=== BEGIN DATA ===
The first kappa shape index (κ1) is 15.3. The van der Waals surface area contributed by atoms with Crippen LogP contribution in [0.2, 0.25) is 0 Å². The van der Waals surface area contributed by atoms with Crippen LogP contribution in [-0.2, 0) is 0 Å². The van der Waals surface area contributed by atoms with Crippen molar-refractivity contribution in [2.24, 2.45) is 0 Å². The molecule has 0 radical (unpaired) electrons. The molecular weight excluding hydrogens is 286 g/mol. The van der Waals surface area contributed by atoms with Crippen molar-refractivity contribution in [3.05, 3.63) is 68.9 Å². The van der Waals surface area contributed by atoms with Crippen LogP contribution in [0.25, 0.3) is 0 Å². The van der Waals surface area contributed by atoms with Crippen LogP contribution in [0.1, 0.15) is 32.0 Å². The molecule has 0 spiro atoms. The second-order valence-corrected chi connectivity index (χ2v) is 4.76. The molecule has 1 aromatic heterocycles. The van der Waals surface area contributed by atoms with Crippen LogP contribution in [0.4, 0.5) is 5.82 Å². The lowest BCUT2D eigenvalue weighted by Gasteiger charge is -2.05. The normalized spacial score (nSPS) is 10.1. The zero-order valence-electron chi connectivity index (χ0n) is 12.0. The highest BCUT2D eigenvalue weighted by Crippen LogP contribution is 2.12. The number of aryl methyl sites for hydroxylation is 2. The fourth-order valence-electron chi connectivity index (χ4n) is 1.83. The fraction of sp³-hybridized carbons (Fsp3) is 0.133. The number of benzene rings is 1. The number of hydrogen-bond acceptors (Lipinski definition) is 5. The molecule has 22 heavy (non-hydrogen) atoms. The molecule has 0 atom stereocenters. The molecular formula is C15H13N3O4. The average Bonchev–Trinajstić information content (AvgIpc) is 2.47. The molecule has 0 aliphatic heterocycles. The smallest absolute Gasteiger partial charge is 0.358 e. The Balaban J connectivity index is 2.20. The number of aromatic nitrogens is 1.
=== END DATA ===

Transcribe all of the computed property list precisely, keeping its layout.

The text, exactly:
The first kappa shape index (κ1) is 15.3. The van der Waals surface area contributed by atoms with Crippen LogP contribution in [0.2, 0.25) is 0 Å². The van der Waals surface area contributed by atoms with Crippen LogP contribution in [-0.2, 0) is 0 Å². The van der Waals surface area contributed by atoms with Crippen molar-refractivity contribution in [2.24, 2.45) is 0 Å². The molecule has 0 radical (unpaired) electrons. The molecular weight excluding hydrogens is 286 g/mol. The van der Waals surface area contributed by atoms with Crippen molar-refractivity contribution in [3.05, 3.63) is 68.9 Å². The van der Waals surface area contributed by atoms with Crippen LogP contribution in [0.25, 0.3) is 0 Å². The van der Waals surface area contributed by atoms with Crippen LogP contribution in [0.1, 0.15) is 32.0 Å². The molecule has 0 spiro atoms. The second-order valence-corrected chi connectivity index (χ2v) is 4.76. The molecule has 1 aromatic heterocycles. The van der Waals surface area contributed by atoms with Crippen LogP contribution in [0.4, 0.5) is 5.82 Å². The lowest BCUT2D eigenvalue weighted by Gasteiger charge is -2.05. The normalized spacial score (nSPS) is 10.1. The zero-order valence-electron chi connectivity index (χ0n) is 12.0. The highest BCUT2D eigenvalue weighted by Crippen LogP contribution is 2.12. The number of aryl methyl sites for hydroxylation is 2. The fourth-order valence-electron chi connectivity index (χ4n) is 1.83. The fraction of sp³-hybridized carbons (Fsp3) is 0.133. The number of benzene rings is 1. The number of hydrogen-bond acceptors (Lipinski definition) is 5. The molecule has 22 heavy (non-hydrogen) atoms. The molecule has 0 atom stereocenters. The molecular formula is C15H13N3O4. The average Bonchev–Trinajstić information content (AvgIpc) is 2.47. The molecule has 0 aliphatic heterocycles. The smallest absolute Gasteiger partial charge is 0.358 e. The Balaban J connectivity index is 2.20. The number of aromatic nitrogens is 1.